Format

Send to

Choose Destination
J Am Geriatr Soc. 2015 Oct;63(10):1991-2000. doi: 10.1111/jgs.13668.

Dietary Glycemic Index and Glycemic Load Are Positively Associated with Risk of Developing Metabolic Syndrome in Middle-Aged and Elderly Adults.

Author information

1
Human Nutrition Unit, Hospital Universitari de Sant Joan de Reus, Faculty of Medicine and Health Sciences, Institut d'Investigació Sanitària Pere Virgili, Universitat Rovira i Virgili, Reus, Spain.
2
Centro de Investigación Biomédica en Red Fisiopatología de la Obesidad y Nutrición, Institute of Health Carlos III, Madrid, Spain.
3
Primary Health Care, Servicio Navarro de Salud, Health Care Centre of Azpilagaña, Pamplona, Spain.
4
Department of Preventive Medicine, University of Valencia, Valencia, Spain.
5
Department of Internal Medicine, Institut d'Investigacions Biomediques August Pi Sunyer, Hospital Clínic, University of Barcelona, Barcelona, Spain.
6
Lipid Clinic, Department of Endocrinology and Nutrition, Institut d'Investigacions Biomediques August Pi Sunyer, Hospital Clínic, University of Barcelona, Barcelona, Spain.
7
Cardiovascular Risk and Nutrition Research Group (Regicor Study Group), Institut Hospital del Mar d'Investigacions Mèdiques, Barcelona, Spain.
8
Department of Cardiology, University Hospital Txagorritxu, Vitoria, Spain.
9
Department of Preventive Medicine, University of Malaga, Malaga, Spain.
10
Institute of Health Sciences, University of the Balearic Islands and Hospital Son Espases, Palma de Mallorca, Spain.
11
Department of Family Medicine, Primary Care Division of Sevilla, San Pablo Health Center, Sevilla, Spain.
12
Nutrition and Food Safety Research Institute, University of Barcelona, Barcelona, Spain.
13
Department of Clinical Sciences, University of Las Palmas de Gran Canaria, Las Palmas, Spain.
14
Lipids and Vascular Risk Unit, Internal Medicine, Hospital Universitario de Bellvitge, Hospitalet de Llobregat, Barcelona, Spain.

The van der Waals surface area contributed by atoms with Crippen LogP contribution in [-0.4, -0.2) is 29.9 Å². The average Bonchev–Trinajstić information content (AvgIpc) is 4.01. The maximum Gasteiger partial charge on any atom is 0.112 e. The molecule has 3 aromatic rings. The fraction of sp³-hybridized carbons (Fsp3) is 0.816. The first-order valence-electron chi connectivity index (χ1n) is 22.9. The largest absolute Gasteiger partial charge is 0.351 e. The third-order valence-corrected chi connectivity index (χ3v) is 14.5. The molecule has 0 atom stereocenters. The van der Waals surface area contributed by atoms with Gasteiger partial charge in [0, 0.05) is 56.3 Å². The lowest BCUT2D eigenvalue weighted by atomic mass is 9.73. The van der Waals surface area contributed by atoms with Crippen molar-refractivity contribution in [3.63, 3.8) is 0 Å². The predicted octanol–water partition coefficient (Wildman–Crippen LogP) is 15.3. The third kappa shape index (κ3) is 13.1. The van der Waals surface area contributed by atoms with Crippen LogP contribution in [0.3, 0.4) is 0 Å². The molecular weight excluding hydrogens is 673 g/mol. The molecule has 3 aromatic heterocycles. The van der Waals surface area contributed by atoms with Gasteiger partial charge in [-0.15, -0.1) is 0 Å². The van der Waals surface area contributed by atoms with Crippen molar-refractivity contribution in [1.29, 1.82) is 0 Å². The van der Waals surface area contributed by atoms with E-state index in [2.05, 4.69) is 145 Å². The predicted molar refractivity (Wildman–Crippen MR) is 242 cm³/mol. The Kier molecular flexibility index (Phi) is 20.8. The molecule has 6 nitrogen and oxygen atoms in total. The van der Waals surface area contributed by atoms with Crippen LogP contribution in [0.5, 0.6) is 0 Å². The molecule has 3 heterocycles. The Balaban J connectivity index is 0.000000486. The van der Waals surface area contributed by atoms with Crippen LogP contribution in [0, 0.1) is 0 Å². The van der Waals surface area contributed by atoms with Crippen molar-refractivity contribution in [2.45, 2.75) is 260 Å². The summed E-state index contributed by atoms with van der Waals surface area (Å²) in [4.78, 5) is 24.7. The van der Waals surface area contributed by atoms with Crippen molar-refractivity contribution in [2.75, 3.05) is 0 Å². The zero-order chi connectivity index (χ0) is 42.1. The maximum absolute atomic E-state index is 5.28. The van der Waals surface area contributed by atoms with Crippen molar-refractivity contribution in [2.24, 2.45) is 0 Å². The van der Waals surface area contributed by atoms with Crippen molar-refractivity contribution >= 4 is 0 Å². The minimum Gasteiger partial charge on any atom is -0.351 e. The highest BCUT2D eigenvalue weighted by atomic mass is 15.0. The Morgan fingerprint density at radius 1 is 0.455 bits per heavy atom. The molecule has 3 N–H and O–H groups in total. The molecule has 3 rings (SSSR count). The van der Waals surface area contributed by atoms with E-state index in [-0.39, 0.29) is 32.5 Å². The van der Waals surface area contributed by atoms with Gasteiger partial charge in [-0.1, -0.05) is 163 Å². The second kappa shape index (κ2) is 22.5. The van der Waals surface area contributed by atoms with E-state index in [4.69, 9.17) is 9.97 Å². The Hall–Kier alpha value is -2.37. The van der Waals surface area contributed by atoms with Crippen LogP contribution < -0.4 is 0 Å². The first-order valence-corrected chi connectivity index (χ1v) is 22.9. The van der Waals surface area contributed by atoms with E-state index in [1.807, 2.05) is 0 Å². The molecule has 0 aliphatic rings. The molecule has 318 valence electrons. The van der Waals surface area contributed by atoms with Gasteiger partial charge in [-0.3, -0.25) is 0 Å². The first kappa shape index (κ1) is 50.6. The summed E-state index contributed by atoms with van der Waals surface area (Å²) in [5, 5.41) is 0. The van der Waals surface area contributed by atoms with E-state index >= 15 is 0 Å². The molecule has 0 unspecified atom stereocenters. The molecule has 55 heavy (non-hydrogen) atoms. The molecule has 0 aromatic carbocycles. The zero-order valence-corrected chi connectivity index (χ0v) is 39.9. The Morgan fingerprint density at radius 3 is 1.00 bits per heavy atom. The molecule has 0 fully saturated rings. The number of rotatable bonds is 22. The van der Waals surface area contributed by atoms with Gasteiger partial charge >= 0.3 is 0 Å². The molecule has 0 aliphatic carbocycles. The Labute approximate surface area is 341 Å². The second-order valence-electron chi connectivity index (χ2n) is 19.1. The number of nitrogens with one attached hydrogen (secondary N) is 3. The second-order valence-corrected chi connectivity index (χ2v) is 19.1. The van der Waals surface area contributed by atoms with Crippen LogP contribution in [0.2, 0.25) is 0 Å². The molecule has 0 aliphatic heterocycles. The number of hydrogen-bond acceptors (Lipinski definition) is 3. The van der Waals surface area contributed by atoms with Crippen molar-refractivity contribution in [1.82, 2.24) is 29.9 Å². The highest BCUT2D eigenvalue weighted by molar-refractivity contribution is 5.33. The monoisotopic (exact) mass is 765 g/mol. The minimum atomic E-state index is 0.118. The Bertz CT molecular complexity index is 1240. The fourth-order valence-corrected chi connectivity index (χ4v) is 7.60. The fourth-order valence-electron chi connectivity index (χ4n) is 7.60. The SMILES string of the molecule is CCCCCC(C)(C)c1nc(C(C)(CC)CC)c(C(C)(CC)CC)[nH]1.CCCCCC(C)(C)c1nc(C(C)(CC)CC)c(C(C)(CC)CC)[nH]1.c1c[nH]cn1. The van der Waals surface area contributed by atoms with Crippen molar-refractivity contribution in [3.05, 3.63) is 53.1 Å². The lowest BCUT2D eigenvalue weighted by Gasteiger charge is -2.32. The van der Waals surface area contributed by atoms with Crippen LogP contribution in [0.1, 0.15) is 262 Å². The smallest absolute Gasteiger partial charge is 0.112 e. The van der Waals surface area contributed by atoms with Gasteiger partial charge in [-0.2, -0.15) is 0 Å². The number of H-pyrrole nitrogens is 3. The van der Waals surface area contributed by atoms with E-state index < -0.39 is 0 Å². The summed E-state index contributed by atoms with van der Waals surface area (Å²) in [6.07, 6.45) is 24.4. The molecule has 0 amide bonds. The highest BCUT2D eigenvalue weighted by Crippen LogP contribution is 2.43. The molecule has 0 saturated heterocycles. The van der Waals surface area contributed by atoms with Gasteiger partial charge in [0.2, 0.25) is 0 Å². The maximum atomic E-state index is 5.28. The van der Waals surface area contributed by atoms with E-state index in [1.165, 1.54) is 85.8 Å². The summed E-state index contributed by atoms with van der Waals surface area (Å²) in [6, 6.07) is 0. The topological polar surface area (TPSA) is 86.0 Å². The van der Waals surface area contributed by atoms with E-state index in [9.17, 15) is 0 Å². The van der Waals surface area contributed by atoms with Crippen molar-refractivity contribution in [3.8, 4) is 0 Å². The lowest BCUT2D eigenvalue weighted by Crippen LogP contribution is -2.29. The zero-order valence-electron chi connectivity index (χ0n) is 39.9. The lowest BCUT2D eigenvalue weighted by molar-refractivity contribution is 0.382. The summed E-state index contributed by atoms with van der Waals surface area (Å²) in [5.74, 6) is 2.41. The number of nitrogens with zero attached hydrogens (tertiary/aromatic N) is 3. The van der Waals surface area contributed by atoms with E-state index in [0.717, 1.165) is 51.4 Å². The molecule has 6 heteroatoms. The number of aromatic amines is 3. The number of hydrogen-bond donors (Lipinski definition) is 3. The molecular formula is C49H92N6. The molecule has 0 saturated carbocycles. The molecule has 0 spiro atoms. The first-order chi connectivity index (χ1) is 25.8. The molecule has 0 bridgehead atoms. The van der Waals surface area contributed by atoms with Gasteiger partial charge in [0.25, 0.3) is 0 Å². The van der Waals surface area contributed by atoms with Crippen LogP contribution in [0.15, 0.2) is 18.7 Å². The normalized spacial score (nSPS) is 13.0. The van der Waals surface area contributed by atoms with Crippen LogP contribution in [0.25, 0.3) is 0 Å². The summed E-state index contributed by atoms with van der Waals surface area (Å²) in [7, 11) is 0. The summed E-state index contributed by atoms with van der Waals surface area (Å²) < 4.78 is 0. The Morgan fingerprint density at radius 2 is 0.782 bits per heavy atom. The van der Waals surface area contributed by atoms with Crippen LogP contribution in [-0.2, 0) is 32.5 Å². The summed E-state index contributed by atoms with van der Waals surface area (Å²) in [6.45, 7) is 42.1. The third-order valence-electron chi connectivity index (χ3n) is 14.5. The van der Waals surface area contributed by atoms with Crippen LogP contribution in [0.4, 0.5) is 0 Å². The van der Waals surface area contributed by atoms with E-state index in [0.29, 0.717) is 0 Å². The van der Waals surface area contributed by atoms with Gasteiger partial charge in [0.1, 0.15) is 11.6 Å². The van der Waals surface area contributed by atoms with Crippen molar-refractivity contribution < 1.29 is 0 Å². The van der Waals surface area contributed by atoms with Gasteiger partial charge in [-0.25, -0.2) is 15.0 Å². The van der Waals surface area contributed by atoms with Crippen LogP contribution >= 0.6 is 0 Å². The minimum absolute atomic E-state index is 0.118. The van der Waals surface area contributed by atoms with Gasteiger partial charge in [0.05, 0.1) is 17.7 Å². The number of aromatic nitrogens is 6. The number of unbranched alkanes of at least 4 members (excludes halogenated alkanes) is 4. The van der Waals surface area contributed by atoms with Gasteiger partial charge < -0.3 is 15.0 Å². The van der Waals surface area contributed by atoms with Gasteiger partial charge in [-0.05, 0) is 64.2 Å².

15
Primary Health Care Division and Research, Institut d'Investigacions Biomediques August Pi Sunyer, Hospital Clínic, University of Barcelona, Barcelona, Spain.
16
Instituto de la Grasa, Consejo Superior de Investigaciones Cientificas, Sevilla, Spain.
17
Nutrition and Food Sciences, Physiology and Toxicology, University of Navarra, Pamplona, Spain.

Abstract

OBJECTIVES:

To evaluate how glycemic index (GI) and glycemic load (GL) are associated with the metabolic syndrome (MetS) and its features in middle-aged and elderly adults at high cardiovascular risk.

DESIGN:

Prospective, longitudinal, population-based cohort.

SETTING:

PREvención con DIeta MEDiterránea study.

PARTICIPANTS:

Men and women (N = 6,606) divided into three age groups (<65, 65-74, ≥75).

MEASUREMENTS:

Energy and nutrient intake was evaluated using a validated 137-item food frequency questionnaire. MetS and its features were defined in accordance with the criteria of the American Heart Association and National Heart, Lung, and Blood Institute.

RESULTS:

A positive association was observed between GI and MetS prevalence in the youngest and middle age groups for participants without diabetes mellitus, but no relationship was found for those with diabetes mellitus. During the median follow-up of 4.8 years, higher GI and GL were related to greater risk of MetS in the middle age group, independent of the presence of diabetes mellitus. Changes in dietary GI were associated with risk of developing the high fasting glucose component of the MetS in the oldest age category, and changes in dietary GL were associated with risk of developing abdominal obesity, hypertriglyceridemia, low high-density lipoprotein cholesterol, and high blood pressure in the youngest age category.

CONCLUSION:

Dietary GI and GL have a potential role in the development of MetS and associated clinical features, with particular age-dependent considerations.

KEYWORDS:

PREDIMED; cardiovascular disease; glycemic index; glycemic load; metabolic syndrome

PMID:
26480969
DOI:
10.1111/jgs.13668
[Indexed for MEDLINE]

Supplemental Content

Full text links

Icon for Wiley
Loading ...
Support Center